Walking through walls……

Houdini 1Every magician remembers his first ‘meeting’ with Harry Houdini.  My introduction to the greatest icon in the magic world was at age thirteen when my mother bought a book about him from a local library that was selling it’s excess reading matter. That book started a journey that is still going on.

The book was called ‘Houdini: the Man who Walked Thru Walls’ and she left it out for me to find on my return from school. Mum was away on her weekly trip to her doctor in London.  She visited a psychiatrist for my entire childhood and teenage years with no noticeable improvement to her condition, which was referred to in those days as manic depression.  It wasn’t until after her psychiatrist’s death that she seemed to improve at all.  Coincidence? I will be charitable and say maybe.

Mum always tried to leave a little surprise or gift for me when she took the bus to his afternoon appointments at the busy Middlesex hospital in London. This time she had really picked a winner in the Lindsey Gresham biography of this fascinating man.  In fact to a young man already infatuated by the art of magic it was like pouring gasoline on a lit match!  As soon as I found the book on the kitchen table I made a triple-decker peanut butter sandwich and began to devour them both.

Houdini was certainly an amazing man and like so many other young magicians I fell under his spell and decided that this was the life for me.  As synchronicity would have it, that very week BBC television played the classic “Houdini” movie starring Tony Curtis. As you can imagine this brought the book to life for me in a very special manner.  I was right up there in the screen with the tall, dark, handsome and debonair movie version of the great man.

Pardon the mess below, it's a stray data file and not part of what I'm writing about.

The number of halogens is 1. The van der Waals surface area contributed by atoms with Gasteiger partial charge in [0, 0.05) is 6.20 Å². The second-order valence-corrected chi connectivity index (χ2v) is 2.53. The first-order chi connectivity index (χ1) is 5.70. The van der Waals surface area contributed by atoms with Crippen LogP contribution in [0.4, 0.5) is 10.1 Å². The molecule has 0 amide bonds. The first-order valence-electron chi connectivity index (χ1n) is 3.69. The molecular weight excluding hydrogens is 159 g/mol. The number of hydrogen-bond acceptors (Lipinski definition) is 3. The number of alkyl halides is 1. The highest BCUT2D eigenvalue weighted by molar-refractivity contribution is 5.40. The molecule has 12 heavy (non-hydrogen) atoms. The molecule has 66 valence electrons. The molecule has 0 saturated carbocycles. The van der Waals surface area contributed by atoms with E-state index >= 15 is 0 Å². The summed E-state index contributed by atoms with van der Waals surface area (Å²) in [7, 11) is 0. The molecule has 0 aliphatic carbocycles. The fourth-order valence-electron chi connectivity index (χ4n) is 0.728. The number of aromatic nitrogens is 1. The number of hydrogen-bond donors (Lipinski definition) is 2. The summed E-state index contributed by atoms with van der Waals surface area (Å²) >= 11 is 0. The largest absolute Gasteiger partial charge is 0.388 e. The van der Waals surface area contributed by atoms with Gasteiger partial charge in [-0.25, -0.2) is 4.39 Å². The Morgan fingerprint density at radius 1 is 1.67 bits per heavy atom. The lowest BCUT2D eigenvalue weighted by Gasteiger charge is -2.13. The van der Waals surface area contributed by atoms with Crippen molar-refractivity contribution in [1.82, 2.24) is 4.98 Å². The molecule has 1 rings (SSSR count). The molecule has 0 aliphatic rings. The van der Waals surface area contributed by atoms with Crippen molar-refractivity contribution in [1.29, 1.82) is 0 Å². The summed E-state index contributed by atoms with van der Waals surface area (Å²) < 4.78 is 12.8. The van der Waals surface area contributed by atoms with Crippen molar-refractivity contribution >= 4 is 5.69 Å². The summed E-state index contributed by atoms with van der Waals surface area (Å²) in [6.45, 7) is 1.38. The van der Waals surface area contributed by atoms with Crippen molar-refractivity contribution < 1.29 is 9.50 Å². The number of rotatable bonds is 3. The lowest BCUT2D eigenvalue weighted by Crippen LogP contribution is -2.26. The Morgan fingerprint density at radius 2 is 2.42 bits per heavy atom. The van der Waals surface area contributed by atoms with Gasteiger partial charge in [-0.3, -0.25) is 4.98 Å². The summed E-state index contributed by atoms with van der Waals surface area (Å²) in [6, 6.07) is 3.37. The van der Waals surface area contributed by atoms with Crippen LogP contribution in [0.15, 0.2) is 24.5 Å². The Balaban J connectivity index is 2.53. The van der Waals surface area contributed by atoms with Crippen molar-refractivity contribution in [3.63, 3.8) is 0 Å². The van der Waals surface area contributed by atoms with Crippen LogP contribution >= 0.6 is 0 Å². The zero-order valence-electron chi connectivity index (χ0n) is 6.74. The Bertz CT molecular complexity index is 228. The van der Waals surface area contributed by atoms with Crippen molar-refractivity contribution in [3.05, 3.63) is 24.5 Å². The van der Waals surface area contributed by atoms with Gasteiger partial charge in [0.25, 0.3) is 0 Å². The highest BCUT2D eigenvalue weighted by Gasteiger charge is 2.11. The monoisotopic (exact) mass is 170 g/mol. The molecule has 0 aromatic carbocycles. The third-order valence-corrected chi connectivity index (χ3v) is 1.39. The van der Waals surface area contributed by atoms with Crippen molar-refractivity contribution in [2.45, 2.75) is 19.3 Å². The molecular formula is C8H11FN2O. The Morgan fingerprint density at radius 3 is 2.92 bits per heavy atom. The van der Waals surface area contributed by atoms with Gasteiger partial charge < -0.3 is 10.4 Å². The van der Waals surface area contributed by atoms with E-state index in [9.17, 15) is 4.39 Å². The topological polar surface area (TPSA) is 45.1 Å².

I was to later discover that as usual Hollywood got it all wrong and if you had to compare Houdini with anyone in a movie it wouldn’t be the roguishly loveable TonyHoudini 2 Curtis, it would be closer to Joe Pesci in ‘Goodfellas’. I was later to discover that Houdini was a short, rough, tough little fella’ with equal parts paranoia, delusions of grandeur and sheer guts!

I was later to discover that Tony Curtis also wasn’t quite the charming figure I remembered. In the late ‘70’s I performed a private, show for him and his guests at the Magic Castle.  What started as a dreamlike experience, getting to sit with my childhood hero and perform an hours worth of my very best close-up for him and his guests, wound up as a major disillusionment when he stiffed me for my very modest fee! I should really have forgiven him by now but I haven’t. However, the theory in Hollywood that if you’re going to be stiffed it is better to be stiffed by a movie star than an average Joe!

My identification with Houdini was the final thing that sealed my fate as a professional magician.  Houdini had been born in Budapest, was short, in great physical condition and dead. I on the other hand was a tall, overweight Londoner who was very much alive.  You need imagination to make it in magic though and the very fact that I identified with him at all was probably what I needed to follow in his footsteps.

I was also fascinated with the curious Houdini characteristic of continually rewriting his past. I certainly didn’t object to this, in fact I really liked it.  In future years my two major heroes shared this same character trait.  I have since come to think that people who are consistent or tell too much of the truth about themselves are at the very best lazy.

It seems to me that what we believe or create about our past is every bit as accurate as what actually happened. It is often more revealing and honest to the ‘I’ we currently are.  If you can’t change your past then you don’t have much chance of shaping your future.  Truth and time is like salt water taffy, it can be pulled and stretched into any shape without affecting its substance.

~ by Nick Lewin on June 3, 2013.

4 Responses to “Walking through walls……”

  1. Wonderful post, Nick. Thank you. It’s funny, I’m working on a post for my own blog about the Gresham book (might even post today, in fact). I consider that book “The first great Houdini biography”.

  2. well written, as always

  3. I love your blog. Keep them coming!

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